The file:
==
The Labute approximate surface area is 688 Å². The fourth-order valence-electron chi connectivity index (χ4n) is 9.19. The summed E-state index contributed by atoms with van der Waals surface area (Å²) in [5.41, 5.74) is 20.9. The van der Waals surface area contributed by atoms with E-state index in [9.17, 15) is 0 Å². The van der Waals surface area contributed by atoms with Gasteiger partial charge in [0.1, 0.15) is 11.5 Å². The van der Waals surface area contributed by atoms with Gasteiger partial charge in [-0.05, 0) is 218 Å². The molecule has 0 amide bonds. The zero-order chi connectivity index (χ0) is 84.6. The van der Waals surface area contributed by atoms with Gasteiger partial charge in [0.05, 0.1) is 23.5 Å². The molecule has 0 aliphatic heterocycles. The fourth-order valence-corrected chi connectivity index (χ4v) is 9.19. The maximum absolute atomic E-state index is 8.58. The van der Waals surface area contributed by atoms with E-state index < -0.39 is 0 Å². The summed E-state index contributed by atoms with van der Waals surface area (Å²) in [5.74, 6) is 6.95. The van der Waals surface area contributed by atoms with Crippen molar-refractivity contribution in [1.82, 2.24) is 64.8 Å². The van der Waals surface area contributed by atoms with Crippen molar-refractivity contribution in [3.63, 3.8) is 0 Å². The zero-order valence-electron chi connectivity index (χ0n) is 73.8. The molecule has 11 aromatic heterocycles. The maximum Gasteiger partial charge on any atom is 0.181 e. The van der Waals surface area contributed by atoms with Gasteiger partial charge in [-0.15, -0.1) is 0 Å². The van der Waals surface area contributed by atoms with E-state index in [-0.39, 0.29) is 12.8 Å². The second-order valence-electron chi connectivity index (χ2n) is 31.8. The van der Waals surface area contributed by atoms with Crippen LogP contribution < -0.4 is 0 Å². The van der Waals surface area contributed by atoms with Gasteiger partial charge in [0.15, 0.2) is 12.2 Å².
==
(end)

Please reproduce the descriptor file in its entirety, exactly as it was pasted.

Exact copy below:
The Labute approximate surface area is 688 Å². The fourth-order valence-electron chi connectivity index (χ4n) is 9.19. The summed E-state index contributed by atoms with van der Waals surface area (Å²) in [5.41, 5.74) is 20.9. The van der Waals surface area contributed by atoms with E-state index in [9.17, 15) is 0 Å². The van der Waals surface area contributed by atoms with Gasteiger partial charge in [0.1, 0.15) is 11.5 Å². The van der Waals surface area contributed by atoms with Gasteiger partial charge in [-0.05, 0) is 218 Å². The molecule has 0 amide bonds. The zero-order chi connectivity index (χ0) is 84.6. The van der Waals surface area contributed by atoms with Gasteiger partial charge in [0.05, 0.1) is 23.5 Å². The molecule has 0 aliphatic heterocycles. The fourth-order valence-corrected chi connectivity index (χ4v) is 9.19. The maximum absolute atomic E-state index is 8.58. The van der Waals surface area contributed by atoms with E-state index < -0.39 is 0 Å². The summed E-state index contributed by atoms with van der Waals surface area (Å²) in [5.74, 6) is 6.95. The van der Waals surface area contributed by atoms with Crippen molar-refractivity contribution in [1.82, 2.24) is 64.8 Å². The van der Waals surface area contributed by atoms with Crippen molar-refractivity contribution in [3.63, 3.8) is 0 Å². The zero-order valence-electron chi connectivity index (χ0n) is 73.8. The molecule has 11 aromatic heterocycles. The maximum Gasteiger partial charge on any atom is 0.181 e. The van der Waals surface area contributed by atoms with Gasteiger partial charge in [-0.15, -0.1) is 0 Å². The van der Waals surface area contributed by atoms with E-state index in [-0.39, 0.29) is 12.8 Å². The second-order valence-electron chi connectivity index (χ2n) is 31.8. The van der Waals surface area contributed by atoms with Crippen LogP contribution < -0.4 is 0 Å². The van der Waals surface area contributed by atoms with Gasteiger partial charge in [0.15, 0.2) is 12.2 Å².